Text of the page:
USS Mobile Bay Carries a Legacy of Presence from 150 Years Ago

By Capt. Timothy Kott, Commanding Officer of USS Mobile Bay (CG 53)

It was 150 years ago today when a legendary admiral was lashed to his ship’s rigging to guide the steam sloop USS Hartford through a gauntlet of mines and gunfire from ship and shore, bellowing, “Damn the torpedoes. Full speed ahead!”

Presence mattered that day when Rear Adm. David Farragut‘s fleet of 18 ships—including four ironclads—sailed into Mobile Bay, Ala., the last Gulf Coast port held by the confederates. Although the battle only lasted three hours; taking the heavily fortified port cost Farragut dearly, with the loss of USS Tecumseh and her 100 Sailors alone. But in the end it was the presence of Farragut’s fleet—in the right place at the right time—that put an end to the Confederate Navy and closed down the last of its ports.

As it was on the Gulf Coast 150 years ago, presence matters today. In fact, it can be argued it’s even more important today as American interests span the globe. So the crew of USS Mobile Bay (CG 53) is proud to carry on the legacy of Adm. Farragut and his Sailors as part of America’s globally deployed navy.

Fresh from an eight-month Selected Restricted Availability (SRA), Mobile Bay will rejoin the John C. Stennis Carrier Strike Group and deploy in the fall of 2015, offering commanders a wide range of presence, humanitarian and combat options including land, sea and air supremacy.

The navy’s continued presence in the Pacific is necessary to build relationships that ensure America’s safety today and tomorrow. In preparing for the Pacific Fleet deployment, Mobile Bay is committed to improving the relationships between nations and organizations to achieve a common goal: the stability and security of the Pacific region. Mobile Bay’s presence will ensure sea lanes remain open and safe for trade, democracy and peace around the world.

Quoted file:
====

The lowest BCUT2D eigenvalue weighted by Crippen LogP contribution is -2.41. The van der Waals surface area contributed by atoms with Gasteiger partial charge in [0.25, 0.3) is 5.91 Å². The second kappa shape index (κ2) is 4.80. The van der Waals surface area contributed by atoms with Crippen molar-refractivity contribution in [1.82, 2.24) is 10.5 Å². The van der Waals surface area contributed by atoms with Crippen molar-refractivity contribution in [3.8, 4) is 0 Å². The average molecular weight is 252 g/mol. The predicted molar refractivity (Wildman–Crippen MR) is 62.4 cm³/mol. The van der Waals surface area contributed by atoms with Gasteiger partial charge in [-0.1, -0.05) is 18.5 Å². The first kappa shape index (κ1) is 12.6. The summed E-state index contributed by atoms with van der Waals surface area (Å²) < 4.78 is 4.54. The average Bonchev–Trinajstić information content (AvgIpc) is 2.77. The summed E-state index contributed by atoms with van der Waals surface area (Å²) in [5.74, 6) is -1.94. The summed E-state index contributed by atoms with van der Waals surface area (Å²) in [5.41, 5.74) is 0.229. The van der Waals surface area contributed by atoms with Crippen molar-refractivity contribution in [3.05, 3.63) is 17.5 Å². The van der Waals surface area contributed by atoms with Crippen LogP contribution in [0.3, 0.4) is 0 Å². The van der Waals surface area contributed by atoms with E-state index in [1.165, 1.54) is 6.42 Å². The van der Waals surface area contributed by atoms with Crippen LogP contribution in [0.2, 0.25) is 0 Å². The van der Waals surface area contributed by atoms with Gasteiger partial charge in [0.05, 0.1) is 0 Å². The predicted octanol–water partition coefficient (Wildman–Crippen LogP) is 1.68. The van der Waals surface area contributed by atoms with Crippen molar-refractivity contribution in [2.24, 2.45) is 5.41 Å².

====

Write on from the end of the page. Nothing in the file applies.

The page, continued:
Make no mistake about it, this ship remains a technologically advanced warfighting platform—we have the tools to succeed—but the most crucial element to mission accomplishment is the crew of Mobile Bay. The ship’s more than 360 outstanding Sailors will build on their past training and experience, developing and honing the skills necessary for mission accomplishment. The crew understands and takes seriously their pivotal role as ambassadors, allies and warfighters, and acknowledges that when the world sees Sailors, they are seeing the United States.

Just like Adm. Farragut’s fleet from so long ago; USS Mobile Bay continues working toward deployment, being prepared to respond to crises, standing by to protect the maritime interests of the U.S., its allies and partners, and guided by a crew that embodies the elements that assured victory for Union naval forces in that pivotal moment of the Civil War.


2 thoughts on “USS Mobile Bay Carries a Legacy of Presence from 150 Years Ago

  1. USS Hancock? I believe there may be a problem with the link. The USS Hartford was the flagship of Admiral Farragut.

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